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The Bigger Picture . . . with Marty Cheek: Might an earthquake warning system come about from one man’s research?

Published in the September 28 – October 11, 2016 issue of Morgan Hill Life

By Marty Cheek

Marty Cheek

Marty Cheek

berklandjim-book-coverIt’s too bad Jim Berkland died July 22. That was just a couple of months shy of an announcement in mid-September that major earthquakes might be caused by the moon. Research published in Nature Geoscience magazine shows the pull of the moon’s gravity — the same force of physics that causes ocean tides — might also trigger Earth’s most fragile faults to go “Big One.”

I once had a nice phone chat with Berkland for a story I wrote about a decade ago when the book “The Man Who Predicts Earthquakes” came out. His way-out theory of trying to forecast quakes was based on not just tidal forces and the moon’s phases but also disoriented pets, irregularities in geyser activities in Napa and changes to the Earth’s magnetic field.

Berkland was a geologist who worked for Santa Clara County. He got his first big success when he was interviewed by a reporter for the Gilroy Dispatch and the article came out Oct. 13, 1989 predicting an earthquake with a magnitude between 3.5 and 6.0 hitting the Bay Area on a date somewhere between Oct. 14 and Oct. 21 of that year. The Loma Prieta earthquake struck Oct. 17 with a 6.9 magnitude. According to Berkland, officials with the county asked him not to make any more predictions because they feared people might panic.

Berkland published his earthquake predictions in newsletters and a website. He based his method on the idea that the Earth’s tectonic forces, powered by the magma far below, bring crustal rock to the brink of failure. Energy gets stored, increasing the stress load on the rock. All that energy can then be triggered by the tidal forces of the Sun and moon pulling on the rock, Berkland believed.

The highest point of lunar and solar tidal gravity forces happens at the points of orbit when there is a new moon or a full moon, creating Berkland’s “Seismic Window Theory.” His idea seemed like a good way to explain what might cause temblors. But there was never any real scientific evidence to show the earthquake-moon connection to be true. Berkland claimed a 75-percent accuracy rate, which was hard to verify. Many people took him for a crack-pot.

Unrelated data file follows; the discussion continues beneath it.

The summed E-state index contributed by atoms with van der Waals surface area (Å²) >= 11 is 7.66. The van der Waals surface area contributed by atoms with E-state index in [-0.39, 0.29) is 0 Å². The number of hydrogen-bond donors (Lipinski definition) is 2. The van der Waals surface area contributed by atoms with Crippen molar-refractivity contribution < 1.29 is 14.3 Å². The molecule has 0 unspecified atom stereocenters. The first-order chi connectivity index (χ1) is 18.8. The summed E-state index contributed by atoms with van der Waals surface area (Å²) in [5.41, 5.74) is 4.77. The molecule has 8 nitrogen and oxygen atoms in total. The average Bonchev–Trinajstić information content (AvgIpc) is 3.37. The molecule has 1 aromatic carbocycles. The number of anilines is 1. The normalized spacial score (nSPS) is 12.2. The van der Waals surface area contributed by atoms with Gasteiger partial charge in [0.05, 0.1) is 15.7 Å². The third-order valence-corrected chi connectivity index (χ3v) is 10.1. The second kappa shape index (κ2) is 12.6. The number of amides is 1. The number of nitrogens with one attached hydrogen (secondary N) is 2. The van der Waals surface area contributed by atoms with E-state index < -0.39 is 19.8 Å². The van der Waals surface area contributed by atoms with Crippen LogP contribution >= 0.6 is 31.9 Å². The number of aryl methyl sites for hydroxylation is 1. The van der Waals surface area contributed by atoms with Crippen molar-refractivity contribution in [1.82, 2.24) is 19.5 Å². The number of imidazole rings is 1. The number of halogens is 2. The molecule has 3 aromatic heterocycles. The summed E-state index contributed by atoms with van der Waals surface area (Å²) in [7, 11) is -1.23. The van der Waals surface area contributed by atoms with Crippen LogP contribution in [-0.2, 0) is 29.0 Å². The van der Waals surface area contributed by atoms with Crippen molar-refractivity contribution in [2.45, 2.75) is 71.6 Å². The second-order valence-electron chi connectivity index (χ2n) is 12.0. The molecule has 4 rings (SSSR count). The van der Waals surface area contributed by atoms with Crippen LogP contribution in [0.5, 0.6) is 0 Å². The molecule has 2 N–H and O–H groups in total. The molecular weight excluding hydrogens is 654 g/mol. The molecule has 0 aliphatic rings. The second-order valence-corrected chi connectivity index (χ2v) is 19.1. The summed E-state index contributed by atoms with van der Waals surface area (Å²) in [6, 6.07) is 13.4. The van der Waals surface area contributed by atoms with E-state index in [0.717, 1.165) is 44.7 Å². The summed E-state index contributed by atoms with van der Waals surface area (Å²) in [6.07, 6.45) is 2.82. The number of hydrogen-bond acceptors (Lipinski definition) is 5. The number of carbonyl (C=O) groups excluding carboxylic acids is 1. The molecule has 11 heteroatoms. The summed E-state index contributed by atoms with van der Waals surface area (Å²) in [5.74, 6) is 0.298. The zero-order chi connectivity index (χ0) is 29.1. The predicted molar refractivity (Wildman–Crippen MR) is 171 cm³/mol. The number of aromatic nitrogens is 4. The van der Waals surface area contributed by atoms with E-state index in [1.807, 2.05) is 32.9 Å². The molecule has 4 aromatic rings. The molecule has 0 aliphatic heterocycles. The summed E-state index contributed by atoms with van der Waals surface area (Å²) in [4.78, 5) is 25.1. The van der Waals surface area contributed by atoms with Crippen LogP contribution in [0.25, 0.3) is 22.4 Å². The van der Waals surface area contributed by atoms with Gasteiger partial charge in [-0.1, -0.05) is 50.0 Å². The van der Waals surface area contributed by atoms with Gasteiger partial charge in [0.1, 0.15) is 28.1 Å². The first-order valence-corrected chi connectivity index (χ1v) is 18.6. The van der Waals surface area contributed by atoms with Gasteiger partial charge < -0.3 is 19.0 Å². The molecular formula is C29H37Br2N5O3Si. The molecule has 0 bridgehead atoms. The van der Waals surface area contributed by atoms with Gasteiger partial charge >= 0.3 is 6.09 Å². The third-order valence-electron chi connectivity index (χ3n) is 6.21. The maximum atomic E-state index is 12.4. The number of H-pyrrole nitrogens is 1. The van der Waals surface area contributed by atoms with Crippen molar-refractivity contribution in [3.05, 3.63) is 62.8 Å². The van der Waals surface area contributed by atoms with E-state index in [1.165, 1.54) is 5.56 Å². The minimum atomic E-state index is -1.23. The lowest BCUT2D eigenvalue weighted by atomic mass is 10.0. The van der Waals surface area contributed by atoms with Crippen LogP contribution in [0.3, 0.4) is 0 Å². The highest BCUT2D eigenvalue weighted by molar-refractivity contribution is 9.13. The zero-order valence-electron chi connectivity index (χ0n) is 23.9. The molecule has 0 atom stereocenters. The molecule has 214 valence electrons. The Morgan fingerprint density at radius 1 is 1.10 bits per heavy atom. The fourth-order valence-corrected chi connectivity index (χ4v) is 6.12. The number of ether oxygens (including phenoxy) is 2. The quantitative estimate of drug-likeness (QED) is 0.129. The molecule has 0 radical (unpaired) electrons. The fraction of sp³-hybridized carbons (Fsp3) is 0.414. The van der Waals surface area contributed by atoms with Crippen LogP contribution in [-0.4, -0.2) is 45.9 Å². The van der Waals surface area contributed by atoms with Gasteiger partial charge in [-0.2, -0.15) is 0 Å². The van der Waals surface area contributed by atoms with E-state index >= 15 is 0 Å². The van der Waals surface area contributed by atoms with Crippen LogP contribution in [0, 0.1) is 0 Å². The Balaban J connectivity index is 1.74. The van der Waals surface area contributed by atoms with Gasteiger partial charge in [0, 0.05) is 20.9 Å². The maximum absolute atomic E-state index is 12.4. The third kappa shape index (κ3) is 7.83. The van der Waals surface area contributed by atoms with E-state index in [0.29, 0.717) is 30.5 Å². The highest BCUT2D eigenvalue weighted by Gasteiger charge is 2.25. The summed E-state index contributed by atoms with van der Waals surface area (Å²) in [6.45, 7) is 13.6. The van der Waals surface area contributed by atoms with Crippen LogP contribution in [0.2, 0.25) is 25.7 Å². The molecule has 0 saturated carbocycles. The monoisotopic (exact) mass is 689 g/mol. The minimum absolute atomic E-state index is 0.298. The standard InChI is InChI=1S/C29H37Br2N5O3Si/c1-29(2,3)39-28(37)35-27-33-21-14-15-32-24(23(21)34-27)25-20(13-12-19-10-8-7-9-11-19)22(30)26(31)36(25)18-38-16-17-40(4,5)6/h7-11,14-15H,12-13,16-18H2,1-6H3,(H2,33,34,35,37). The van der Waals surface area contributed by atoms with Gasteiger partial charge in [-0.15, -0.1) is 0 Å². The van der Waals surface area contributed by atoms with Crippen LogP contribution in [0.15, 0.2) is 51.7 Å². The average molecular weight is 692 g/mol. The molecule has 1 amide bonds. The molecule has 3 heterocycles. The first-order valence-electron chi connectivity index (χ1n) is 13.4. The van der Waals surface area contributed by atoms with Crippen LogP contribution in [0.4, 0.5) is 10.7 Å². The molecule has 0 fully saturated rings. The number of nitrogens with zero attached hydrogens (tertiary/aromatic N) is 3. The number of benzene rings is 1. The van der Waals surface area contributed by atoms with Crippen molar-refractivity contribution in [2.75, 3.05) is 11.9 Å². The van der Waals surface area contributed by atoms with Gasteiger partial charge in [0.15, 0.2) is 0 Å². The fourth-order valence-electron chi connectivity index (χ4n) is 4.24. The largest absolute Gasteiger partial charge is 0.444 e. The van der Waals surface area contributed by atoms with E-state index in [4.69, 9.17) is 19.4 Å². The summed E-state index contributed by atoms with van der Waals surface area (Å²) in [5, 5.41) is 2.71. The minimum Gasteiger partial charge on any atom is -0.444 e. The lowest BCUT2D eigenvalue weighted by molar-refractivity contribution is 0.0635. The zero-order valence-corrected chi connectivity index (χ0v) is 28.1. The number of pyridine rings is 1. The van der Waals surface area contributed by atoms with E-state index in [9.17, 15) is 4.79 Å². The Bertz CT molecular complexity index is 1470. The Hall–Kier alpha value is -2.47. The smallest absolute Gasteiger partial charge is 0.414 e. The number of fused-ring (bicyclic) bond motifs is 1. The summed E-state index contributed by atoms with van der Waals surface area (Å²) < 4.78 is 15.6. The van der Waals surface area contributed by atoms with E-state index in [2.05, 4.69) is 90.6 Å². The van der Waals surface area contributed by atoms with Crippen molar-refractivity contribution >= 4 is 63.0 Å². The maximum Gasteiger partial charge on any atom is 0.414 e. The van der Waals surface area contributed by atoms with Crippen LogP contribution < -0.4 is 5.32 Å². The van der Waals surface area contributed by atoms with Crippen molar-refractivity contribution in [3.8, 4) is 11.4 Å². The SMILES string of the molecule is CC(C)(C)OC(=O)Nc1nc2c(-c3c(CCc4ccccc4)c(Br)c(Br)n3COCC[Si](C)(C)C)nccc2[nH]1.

Well, it might turn out that Berkland has had the last laugh. He can thank researchers at the University of Tokyo. Japan is known for its catastrophic earthquakes, so an effective way to predict major quakes for the island nation might save thousands of lives if people can get enough warning time. The Japanese scientists calculated the levels of “tidal stress” before the major earthquakes that have occurred in past few decades. Much like Berkland’s predictions, they found that high levels of lunar tidal stress were often followed by major earthquakes.

I’m still intrigued by his notion that animals somehow can sense an impending seismic slip. If the number of “missing cat” ads in newspapers increased at a statistically relevant level, maybe that was a sign our feline friends were worried about impending doom and were taking cover far from home.

In the 1970s, my dad participated with the United States Geological Survey in a one-year study on animal behavior and earthquakes. He recorded any unusual activities among our dogs and livestock. These could include erratic barking or other strange behavior. Once a week he phoned an answering machine at the Menlo Park office and left a voice message reporting anything he thought might be odd. Nothing seemed to come out of the animals-behaving-oddly research.

I enjoyed that phone chat with Berkland so many years ago. When he described to me the mechanism of tidal forces on the planet and that stressor on rock, it seemed his idea might be plausible.

During the interview, I suggested his idea might be verified on a historical basis. When the moon was formed 4.5 billion years ago after a cataclysmic collision of two planetoids, Earth’s sister world was only about 12,000 to 15,000 miles away. It would have appeared as a monstrous eye in the sky. Maybe when it was so close, its gravity well would have caused greater tidal forces on our planet — and thus created massive earthquakes and volcanic activity (especially with Earth’s thinner crust). Well, my idea of greater earthquake activity long ago triggered a little quake of anger in the geologist. I quickly moved the conversation to another question.

The scientific evidence showing the tidal forces aspect of Berkland’s earthquake-moon prognostication system might be good news for South Valley. Continued research might one day enable a warning system to save lives in Japan, California and other earthquake-prone areas of the world.